Ms. Kunkel filed a Form 1 – Affidavit of Self-Appointed Litigation Representative for Mr. Sander’s Estate and served Mr. Sander’s beneficiaries and heirs at law with a Notice of Appointment. Ms. Kunkel thereafter, and in her capacity as litigation representative for Mr. Sander’s Estate, commenced an action against Ms. Donna-Mae Winquist alleging financial improprieties and breaches of fiduciary duties while Ms. Winquist was acting under a Power of Attorney and as a de facto Personal Representative for Mr. Sander’s previously deceased mother’s Estate.
Ms. Winquist opposed the appointment of Ms. Kunkel as the litigation representative of Mr. Sander’s Estate on various grounds including:
- That Ms. Kunkel was not Mr. Sander’s adult interdependent partner and as such did not have priority to apply for a grant of administration.
Justice Leonard dismissed this argument, confirming that there was nothing in the language of the Alberta Rules of Court, or in the caselaw, to suggest that the litigation representative of an estate must be a person who is entitled to apply for a grant of administration. Instead, when appointing a litigation representative, the primary goal of the Court is to ensure the interests of the estate are represented. Most importantly, the litigation representative should not be in conflict with the interests of the estate.
- That Ms. Kunkel falsely identified herself as Mr. Sander’s spouse in her Form 1 – Affidavit of Self-Appointed Litigation Representative.
Justice Leonard dismissed this argument, opining that self-appointment of a litigation representative is not conditional on the legal status of the person swearing the affidavit. Instead, what the Alberta Rules of Court require is for the person swearing the affidavit to identify their reasons for self-appointing. Consideration was given to the definition of “interested person”. Justice Leonard concluded that (a) regardless of the precise definition, Ms. Kunkel was an interested person in Mr. Sander’s Estate; and (b) that on the ordinary definition of the word “interested”, Ms. Kunkel was involved in Mr. Sander’s life and his role in managing his mother’s Estate, clearly played a significant role in Mr. Sander’s life and was a significant person to him, and was also involved in the legal steps Mr. Sander took to deal with Ms. Winquist’s management of their mother’s estate before his passing. Ms. Kunkel was found to have a legal and personal interest in Mr. Sander’s Estate. The requirements to be a self-appointed litigation representative under rule 2.14 were found to have been met.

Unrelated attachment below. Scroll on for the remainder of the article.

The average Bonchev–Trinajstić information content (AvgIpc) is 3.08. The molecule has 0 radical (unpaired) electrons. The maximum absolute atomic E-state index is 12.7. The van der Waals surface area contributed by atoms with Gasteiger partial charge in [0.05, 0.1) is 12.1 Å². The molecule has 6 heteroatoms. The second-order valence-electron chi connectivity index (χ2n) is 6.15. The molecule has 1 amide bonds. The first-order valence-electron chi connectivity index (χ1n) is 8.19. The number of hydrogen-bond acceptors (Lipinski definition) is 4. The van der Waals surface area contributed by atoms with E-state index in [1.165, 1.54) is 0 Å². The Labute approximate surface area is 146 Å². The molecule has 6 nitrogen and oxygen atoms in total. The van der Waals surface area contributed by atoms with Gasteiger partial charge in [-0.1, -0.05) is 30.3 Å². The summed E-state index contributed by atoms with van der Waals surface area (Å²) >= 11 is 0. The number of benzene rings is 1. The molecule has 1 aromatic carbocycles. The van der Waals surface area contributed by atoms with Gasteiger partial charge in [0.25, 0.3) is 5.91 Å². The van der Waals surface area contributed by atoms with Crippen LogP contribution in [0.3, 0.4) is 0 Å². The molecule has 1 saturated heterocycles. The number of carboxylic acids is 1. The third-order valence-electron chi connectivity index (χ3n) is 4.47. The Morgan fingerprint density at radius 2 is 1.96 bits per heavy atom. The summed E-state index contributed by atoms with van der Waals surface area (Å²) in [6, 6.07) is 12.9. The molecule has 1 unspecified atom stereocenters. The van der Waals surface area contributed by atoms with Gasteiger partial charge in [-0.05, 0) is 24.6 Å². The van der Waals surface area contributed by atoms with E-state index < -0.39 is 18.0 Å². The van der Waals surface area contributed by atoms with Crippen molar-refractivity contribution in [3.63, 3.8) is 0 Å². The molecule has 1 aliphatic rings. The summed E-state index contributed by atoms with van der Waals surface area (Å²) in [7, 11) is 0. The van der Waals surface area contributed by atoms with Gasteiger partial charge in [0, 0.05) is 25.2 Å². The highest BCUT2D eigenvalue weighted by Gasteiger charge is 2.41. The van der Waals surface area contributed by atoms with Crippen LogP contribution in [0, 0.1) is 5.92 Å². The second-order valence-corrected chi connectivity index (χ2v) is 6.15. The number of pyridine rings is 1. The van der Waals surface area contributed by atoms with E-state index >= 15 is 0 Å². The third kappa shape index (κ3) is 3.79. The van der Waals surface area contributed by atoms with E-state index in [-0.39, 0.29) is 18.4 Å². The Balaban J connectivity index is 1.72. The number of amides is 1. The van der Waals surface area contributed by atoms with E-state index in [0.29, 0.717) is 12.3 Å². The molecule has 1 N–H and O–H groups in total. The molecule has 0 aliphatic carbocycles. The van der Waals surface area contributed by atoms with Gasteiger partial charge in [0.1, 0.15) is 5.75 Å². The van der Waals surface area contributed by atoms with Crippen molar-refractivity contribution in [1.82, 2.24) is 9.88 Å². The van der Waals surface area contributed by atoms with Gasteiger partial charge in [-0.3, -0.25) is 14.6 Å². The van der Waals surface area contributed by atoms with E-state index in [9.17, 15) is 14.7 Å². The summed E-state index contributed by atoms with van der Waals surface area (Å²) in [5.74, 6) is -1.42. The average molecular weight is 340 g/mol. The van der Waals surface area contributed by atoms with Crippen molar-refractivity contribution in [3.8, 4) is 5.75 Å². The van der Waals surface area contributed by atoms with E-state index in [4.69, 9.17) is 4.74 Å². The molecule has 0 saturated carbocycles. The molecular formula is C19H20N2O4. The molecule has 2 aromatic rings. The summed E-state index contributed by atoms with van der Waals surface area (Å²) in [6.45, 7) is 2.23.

- That there were people in a better position to act as litigation representatives of Mr. Sander’s Estate.
Justice Leonard dismissed this argument, confirming that Ms. Kunkel was the only person who put her name forward to act as litigation representative. In response to Ms. Winquist’s suggestion that she would be in a better position to act as a litigation representative, Justice Leonard noted that as the Defendant in the action, Ms. Winquist would clearly be in a conflict of interest and could not be appointed.
Justice Leonard referenced his broad authority to appoint or replace a litigation representative under Rule 2.21 of the Alberta Rules of Court but noted further that an application to remove a litigation representative is not be used in place of an application for summary judgment. In this case, if Ms. Kunkel were removed as litigation representative, the litigation would not proceed, and the case would never be resolved. As such, Justice Leonard found that the interests of justice supported appointing a litigation representative to conduct the estate litigation. In this case, Ms. Kunkel was the only person who has stepped forward, and there was no reason to deny her appointment as litigation representative of Mr. Sander’s Estate.